September-October 2015 Issue

Semper Ubi Sub Ubi


As observant readers will have noticed, this issue of TWD spans two months, rather than the usual one (although the most recent issue was also a two-monther, and a bit late to boot, as is this one). I apologize for the delay, but my MS has made my vision very unreliable lately, making getting anything done quite difficult. On a good day, my visual field resembles an old analog TV with bad reception: constant visual “noise” and fluctuating sharpness. On a bad day it’s all that plus flashing lights at the edges and big patches of fog or (my fave) total blackness drifting across my field of view. My eye-hand coordination has also decreased to the point where I make constant typos even with my new two-finger hunt-and-peck.

To be honest, I might very well stop writing these columns if we weren’t so dependent on the small income from donations and subscriptions. Nah, I kid. Sort of.

Onward. The easiest way for me to read something, oddly enough, is to take off my glasses (I am very myopic) and hold the material about four inches from my eyes. This does not work well with computers, but it’s great with my little old Simple Nook reader, especially if I’m lying in bed. The Nook also makes it easy to read very long books that would test the strength of my wrists (which isn’t great) in even paperback editions.

So lately I’ve been reading The Book of Numbers by Joshua Cohen, which is a ginormous (580 pages) novel about a writer, also named Joshua Cohen, who is ghostwriting the autobiography of a tech billionaire, also named Joshua Cohen (who is clearly modeled on Steve Jobs, though this Cohen has developed something very like Google). The name thing is the least consequential part of the book (and the Cohen-Jobs figure is, thankfully, referred to as “the Principal” throughout).

Reviewers seem a bit flummoxed, especially by the long mid-section consisting of transcripts of Cohen’s interviews with the Principal about the origins and development of the company and the technology (“algys,” i.e., algorithms) behind it. Enough of them are puzzled by such terms as “octalfortied” to make me wonder if they find some of the tech jargon (and Principal’s neologisms, such as “cur” for “curious”) off-putting and annoying. But there’s this thing called Google for that, and the middle section actually does a good job of filling out the Jobs/Principal figure as a weirdo wunderkind naif swept along by both the implacable world of venture capital and the moronic inferno of the internet.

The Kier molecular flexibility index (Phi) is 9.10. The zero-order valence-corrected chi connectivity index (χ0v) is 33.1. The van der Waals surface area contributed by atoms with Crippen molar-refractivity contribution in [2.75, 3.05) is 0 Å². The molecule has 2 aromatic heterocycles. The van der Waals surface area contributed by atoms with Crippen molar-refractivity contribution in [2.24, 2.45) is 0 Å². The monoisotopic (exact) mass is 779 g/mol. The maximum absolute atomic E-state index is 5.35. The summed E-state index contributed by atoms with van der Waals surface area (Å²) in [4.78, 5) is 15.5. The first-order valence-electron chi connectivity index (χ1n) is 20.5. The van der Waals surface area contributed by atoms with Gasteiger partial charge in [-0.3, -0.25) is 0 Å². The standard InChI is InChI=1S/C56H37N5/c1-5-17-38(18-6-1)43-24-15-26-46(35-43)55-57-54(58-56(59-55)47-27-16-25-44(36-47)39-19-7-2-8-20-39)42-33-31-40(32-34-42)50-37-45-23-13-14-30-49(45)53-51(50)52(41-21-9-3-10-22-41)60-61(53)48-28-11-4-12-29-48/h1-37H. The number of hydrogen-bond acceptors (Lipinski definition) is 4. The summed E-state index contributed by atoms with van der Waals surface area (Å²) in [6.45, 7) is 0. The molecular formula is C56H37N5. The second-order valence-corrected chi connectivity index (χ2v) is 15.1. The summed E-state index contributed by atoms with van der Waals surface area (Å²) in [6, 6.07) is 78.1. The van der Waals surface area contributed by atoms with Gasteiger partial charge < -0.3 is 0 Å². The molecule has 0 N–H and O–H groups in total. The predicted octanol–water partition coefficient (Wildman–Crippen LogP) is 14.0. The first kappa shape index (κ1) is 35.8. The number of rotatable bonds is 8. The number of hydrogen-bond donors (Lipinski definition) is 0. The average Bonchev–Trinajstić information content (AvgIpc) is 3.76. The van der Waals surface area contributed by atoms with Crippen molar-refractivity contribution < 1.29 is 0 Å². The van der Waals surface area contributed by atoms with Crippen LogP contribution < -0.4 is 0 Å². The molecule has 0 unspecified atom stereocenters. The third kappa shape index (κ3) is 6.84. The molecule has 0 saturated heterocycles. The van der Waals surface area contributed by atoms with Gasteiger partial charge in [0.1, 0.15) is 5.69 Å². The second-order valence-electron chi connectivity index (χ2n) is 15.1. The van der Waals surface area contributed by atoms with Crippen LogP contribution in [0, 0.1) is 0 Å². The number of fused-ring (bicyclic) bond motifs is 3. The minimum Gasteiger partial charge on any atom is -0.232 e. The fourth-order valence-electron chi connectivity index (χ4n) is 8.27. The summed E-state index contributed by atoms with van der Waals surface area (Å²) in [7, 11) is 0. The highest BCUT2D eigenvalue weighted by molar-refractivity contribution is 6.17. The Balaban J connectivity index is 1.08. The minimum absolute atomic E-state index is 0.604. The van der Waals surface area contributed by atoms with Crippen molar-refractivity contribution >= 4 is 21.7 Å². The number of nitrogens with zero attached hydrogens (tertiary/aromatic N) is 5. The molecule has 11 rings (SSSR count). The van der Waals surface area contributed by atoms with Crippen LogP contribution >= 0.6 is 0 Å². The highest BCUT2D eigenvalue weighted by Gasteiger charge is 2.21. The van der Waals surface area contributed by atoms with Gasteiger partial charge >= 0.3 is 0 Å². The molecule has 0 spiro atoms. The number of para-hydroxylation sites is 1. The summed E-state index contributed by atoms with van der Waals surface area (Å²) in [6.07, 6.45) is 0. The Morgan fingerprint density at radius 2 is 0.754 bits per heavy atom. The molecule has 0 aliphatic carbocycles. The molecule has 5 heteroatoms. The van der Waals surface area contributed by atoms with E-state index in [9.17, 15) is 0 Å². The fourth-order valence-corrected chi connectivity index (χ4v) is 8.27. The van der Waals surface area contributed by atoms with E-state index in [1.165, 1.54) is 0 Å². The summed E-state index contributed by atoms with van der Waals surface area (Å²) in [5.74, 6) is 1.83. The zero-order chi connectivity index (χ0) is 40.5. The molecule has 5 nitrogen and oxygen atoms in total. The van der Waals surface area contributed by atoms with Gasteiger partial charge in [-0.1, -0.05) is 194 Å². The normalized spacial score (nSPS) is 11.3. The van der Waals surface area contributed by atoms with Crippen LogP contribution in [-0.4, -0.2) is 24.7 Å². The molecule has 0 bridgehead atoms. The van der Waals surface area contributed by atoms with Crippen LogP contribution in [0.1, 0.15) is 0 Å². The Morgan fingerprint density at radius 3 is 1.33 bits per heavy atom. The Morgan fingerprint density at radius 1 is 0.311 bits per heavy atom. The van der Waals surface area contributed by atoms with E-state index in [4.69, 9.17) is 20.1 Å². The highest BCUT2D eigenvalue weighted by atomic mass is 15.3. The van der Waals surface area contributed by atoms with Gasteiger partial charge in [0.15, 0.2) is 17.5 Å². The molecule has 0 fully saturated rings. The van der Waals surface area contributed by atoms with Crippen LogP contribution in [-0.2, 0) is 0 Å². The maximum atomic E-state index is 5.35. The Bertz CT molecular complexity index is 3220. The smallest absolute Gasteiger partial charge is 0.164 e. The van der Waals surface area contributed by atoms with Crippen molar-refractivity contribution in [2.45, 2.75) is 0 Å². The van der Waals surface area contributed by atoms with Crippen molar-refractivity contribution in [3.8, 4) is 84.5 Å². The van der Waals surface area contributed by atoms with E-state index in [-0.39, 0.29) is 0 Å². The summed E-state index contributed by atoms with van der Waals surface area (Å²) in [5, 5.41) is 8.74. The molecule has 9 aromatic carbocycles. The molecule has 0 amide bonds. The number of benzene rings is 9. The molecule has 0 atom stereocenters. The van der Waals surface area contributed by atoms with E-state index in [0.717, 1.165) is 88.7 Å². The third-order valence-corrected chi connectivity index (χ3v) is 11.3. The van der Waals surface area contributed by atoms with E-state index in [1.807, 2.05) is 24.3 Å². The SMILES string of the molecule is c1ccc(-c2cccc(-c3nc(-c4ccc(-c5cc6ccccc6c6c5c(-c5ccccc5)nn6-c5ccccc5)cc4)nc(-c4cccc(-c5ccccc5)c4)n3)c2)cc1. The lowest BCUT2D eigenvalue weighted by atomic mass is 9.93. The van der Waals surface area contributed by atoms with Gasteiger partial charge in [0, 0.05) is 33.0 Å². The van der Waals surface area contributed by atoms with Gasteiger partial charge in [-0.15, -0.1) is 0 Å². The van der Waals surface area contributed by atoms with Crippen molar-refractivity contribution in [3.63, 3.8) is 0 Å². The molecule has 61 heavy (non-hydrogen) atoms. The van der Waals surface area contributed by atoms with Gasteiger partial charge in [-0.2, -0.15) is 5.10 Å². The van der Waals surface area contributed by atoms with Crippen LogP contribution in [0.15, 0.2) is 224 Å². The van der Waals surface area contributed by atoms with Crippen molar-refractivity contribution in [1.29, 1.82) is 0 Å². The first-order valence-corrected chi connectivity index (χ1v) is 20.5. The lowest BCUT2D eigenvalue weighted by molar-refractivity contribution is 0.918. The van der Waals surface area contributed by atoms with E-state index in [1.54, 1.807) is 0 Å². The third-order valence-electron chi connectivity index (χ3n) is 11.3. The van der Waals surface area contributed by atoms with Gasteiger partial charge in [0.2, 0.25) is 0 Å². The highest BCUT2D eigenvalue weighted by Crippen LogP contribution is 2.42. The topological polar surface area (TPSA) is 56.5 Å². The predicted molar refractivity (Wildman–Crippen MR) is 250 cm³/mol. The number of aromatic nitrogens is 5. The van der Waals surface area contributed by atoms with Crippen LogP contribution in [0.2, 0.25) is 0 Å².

Parts of this are very funny, including pages of Cohen’s manuscript complete with large blocks of struck-through text punctuated by the author’s all-caps-swearing frustrated rages. There’s a very sharp bit about a ludicrously pointless (but entirely plausible) home backup server concocted and marketed to take advantage of the Y2K panic, and the brilliant but doomed engineer named Moe, from Goa, who is forced by the VCs to debase his talents by supervising its development. It’s also a nice touch that the climactic scene of the book takes place at the Frankfurt Book Fair and involves a thug apparently inspired by Julian Assange. And what’s not to like in a book that sends a clueless sorta-Steve-Jobs into a backroom poker game to fleece (under the guidance of Moe) Keanu Reeves and Ben Affleck?

Cohen (the non-fictional one) has been compared to Pynchon, and The Book of Numbers did remind me of Gravity’s Rainbow in its form as a bizarre and confounding odyssey, but it’s far better than Pynchon’s own stab at exploring the internet in 2013, Bleeding Edge, which was a painfully prolonged damp squib reeking of geezer.

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